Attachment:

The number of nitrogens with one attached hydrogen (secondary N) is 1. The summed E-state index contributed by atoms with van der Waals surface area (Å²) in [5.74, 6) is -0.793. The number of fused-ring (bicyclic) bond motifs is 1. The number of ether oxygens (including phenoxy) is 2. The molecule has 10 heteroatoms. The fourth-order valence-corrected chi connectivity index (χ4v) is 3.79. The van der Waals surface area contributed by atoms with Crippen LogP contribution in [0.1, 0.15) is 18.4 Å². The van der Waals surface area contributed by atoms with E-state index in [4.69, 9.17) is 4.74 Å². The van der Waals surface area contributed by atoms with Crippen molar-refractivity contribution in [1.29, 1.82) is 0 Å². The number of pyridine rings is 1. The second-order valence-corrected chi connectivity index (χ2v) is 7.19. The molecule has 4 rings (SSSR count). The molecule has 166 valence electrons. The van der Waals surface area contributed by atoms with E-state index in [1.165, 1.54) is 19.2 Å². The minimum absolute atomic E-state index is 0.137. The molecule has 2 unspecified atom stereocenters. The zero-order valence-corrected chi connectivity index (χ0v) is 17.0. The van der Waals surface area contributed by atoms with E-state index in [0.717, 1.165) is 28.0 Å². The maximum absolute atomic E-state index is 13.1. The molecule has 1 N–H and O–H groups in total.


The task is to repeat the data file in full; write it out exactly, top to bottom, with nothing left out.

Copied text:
The number of nitrogens with one attached hydrogen (secondary N) is 1. The summed E-state index contributed by atoms with van der Waals surface area (Å²) in [5.74, 6) is -0.793. The number of fused-ring (bicyclic) bond motifs is 1. The number of ether oxygens (including phenoxy) is 2. The molecule has 10 heteroatoms. The fourth-order valence-corrected chi connectivity index (χ4v) is 3.79. The van der Waals surface area contributed by atoms with Crippen LogP contribution in [0.1, 0.15) is 18.4 Å². The van der Waals surface area contributed by atoms with E-state index in [4.69, 9.17) is 4.74 Å². The van der Waals surface area contributed by atoms with Crippen molar-refractivity contribution in [1.29, 1.82) is 0 Å². The number of pyridine rings is 1. The second-order valence-corrected chi connectivity index (χ2v) is 7.19. The molecule has 4 rings (SSSR count). The molecule has 166 valence electrons. The van der Waals surface area contributed by atoms with E-state index in [1.165, 1.54) is 19.2 Å². The minimum absolute atomic E-state index is 0.137. The molecule has 2 unspecified atom stereocenters. The zero-order valence-corrected chi connectivity index (χ0v) is 17.0. The van der Waals surface area contributed by atoms with E-state index in [0.717, 1.165) is 28.0 Å². The maximum absolute atomic E-state index is 13.1. The molecule has 1 N–H and O–H groups in total.